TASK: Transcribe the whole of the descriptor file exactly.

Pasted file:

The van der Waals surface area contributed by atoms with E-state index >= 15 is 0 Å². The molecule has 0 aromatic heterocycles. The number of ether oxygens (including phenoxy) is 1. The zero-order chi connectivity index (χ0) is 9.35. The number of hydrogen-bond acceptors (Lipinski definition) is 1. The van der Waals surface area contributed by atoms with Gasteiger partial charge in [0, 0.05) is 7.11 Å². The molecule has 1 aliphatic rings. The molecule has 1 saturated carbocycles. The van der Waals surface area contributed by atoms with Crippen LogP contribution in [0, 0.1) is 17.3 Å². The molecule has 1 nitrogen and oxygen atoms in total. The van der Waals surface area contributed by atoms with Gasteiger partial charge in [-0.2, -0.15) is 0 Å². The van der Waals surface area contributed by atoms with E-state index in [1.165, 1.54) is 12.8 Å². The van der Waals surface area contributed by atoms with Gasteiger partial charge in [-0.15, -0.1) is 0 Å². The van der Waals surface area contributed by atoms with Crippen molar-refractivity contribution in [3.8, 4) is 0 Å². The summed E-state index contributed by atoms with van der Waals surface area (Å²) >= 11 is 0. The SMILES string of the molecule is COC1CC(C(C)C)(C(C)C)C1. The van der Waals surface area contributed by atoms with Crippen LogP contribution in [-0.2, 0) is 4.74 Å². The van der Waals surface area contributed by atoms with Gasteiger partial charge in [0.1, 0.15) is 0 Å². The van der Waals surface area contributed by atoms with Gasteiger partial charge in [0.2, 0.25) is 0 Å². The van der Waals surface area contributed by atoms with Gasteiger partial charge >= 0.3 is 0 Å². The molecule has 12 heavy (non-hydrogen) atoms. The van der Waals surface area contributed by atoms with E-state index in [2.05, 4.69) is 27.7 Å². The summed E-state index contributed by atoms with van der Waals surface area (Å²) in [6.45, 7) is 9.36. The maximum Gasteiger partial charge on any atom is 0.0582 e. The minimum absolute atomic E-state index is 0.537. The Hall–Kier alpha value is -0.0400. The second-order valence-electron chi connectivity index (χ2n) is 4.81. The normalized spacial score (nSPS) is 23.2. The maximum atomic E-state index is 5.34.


The van der Waals surface area contributed by atoms with E-state index >= 15 is 0 Å². The molecule has 0 aromatic heterocycles. The number of ether oxygens (including phenoxy) is 1. The zero-order chi connectivity index (χ0) is 9.35. The number of hydrogen-bond acceptors (Lipinski definition) is 1. The van der Waals surface area contributed by atoms with Gasteiger partial charge in [0, 0.05) is 7.11 Å². The molecule has 1 aliphatic rings. The molecule has 1 saturated carbocycles. The van der Waals surface area contributed by atoms with Crippen LogP contribution in [0, 0.1) is 17.3 Å². The molecule has 1 nitrogen and oxygen atoms in total. The van der Waals surface area contributed by atoms with Gasteiger partial charge in [-0.2, -0.15) is 0 Å². The van der Waals surface area contributed by atoms with E-state index in [1.165, 1.54) is 12.8 Å². The van der Waals surface area contributed by atoms with Gasteiger partial charge in [-0.15, -0.1) is 0 Å². The van der Waals surface area contributed by atoms with Crippen molar-refractivity contribution in [3.8, 4) is 0 Å². The summed E-state index contributed by atoms with van der Waals surface area (Å²) >= 11 is 0. The SMILES string of the molecule is COC1CC(C(C)C)(C(C)C)C1. The van der Waals surface area contributed by atoms with Crippen LogP contribution in [-0.2, 0) is 4.74 Å². The van der Waals surface area contributed by atoms with Gasteiger partial charge in [0.1, 0.15) is 0 Å². The van der Waals surface area contributed by atoms with Gasteiger partial charge in [0.2, 0.25) is 0 Å². The van der Waals surface area contributed by atoms with Gasteiger partial charge >= 0.3 is 0 Å². The molecule has 12 heavy (non-hydrogen) atoms. The van der Waals surface area contributed by atoms with E-state index in [2.05, 4.69) is 27.7 Å². The summed E-state index contributed by atoms with van der Waals surface area (Å²) in [6.45, 7) is 9.36. The maximum Gasteiger partial charge on any atom is 0.0582 e. The minimum absolute atomic E-state index is 0.537. The Hall–Kier alpha value is -0.0400. The second-order valence-electron chi connectivity index (χ2n) is 4.81. The normalized spacial score (nSPS) is 23.2. The maximum atomic E-state index is 5.34.